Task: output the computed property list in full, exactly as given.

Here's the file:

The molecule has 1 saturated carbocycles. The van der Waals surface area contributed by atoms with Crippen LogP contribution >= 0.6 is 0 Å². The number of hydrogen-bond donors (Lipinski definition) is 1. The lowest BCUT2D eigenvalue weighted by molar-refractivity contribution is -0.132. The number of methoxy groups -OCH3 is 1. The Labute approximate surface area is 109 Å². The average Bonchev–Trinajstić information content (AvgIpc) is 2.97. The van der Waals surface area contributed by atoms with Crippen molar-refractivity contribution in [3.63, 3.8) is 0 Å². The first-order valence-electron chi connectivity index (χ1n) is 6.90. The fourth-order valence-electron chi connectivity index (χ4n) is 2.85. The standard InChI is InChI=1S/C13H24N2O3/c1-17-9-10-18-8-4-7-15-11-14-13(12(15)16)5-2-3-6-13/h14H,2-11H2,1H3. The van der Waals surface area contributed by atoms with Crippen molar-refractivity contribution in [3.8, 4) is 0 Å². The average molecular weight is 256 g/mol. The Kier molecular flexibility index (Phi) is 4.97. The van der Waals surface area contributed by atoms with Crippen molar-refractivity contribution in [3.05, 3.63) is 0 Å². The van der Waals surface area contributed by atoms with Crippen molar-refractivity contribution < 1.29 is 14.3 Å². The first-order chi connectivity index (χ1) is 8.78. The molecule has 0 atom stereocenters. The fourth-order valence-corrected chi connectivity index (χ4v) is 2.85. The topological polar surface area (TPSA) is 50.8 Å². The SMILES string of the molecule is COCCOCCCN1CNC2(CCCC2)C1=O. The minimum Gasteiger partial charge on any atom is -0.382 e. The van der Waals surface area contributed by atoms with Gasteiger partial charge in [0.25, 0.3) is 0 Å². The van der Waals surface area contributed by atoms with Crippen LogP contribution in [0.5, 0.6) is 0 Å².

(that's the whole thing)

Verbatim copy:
The molecule has 1 saturated carbocycles. The van der Waals surface area contributed by atoms with Crippen LogP contribution >= 0.6 is 0 Å². The number of hydrogen-bond donors (Lipinski definition) is 1. The lowest BCUT2D eigenvalue weighted by molar-refractivity contribution is -0.132. The number of methoxy groups -OCH3 is 1. The Labute approximate surface area is 109 Å². The average Bonchev–Trinajstić information content (AvgIpc) is 2.97. The van der Waals surface area contributed by atoms with Crippen molar-refractivity contribution in [3.63, 3.8) is 0 Å². The first-order valence-electron chi connectivity index (χ1n) is 6.90. The fourth-order valence-electron chi connectivity index (χ4n) is 2.85. The standard InChI is InChI=1S/C13H24N2O3/c1-17-9-10-18-8-4-7-15-11-14-13(12(15)16)5-2-3-6-13/h14H,2-11H2,1H3. The van der Waals surface area contributed by atoms with Crippen molar-refractivity contribution in [3.8, 4) is 0 Å². The average molecular weight is 256 g/mol. The Kier molecular flexibility index (Phi) is 4.97. The van der Waals surface area contributed by atoms with Crippen molar-refractivity contribution in [3.05, 3.63) is 0 Å². The van der Waals surface area contributed by atoms with Crippen molar-refractivity contribution < 1.29 is 14.3 Å². The first-order chi connectivity index (χ1) is 8.78. The molecule has 0 atom stereocenters. The fourth-order valence-corrected chi connectivity index (χ4v) is 2.85. The topological polar surface area (TPSA) is 50.8 Å². The SMILES string of the molecule is COCCOCCCN1CNC2(CCCC2)C1=O. The minimum Gasteiger partial charge on any atom is -0.382 e. The van der Waals surface area contributed by atoms with Gasteiger partial charge in [0.25, 0.3) is 0 Å². The van der Waals surface area contributed by atoms with Crippen LogP contribution in [0.5, 0.6) is 0 Å².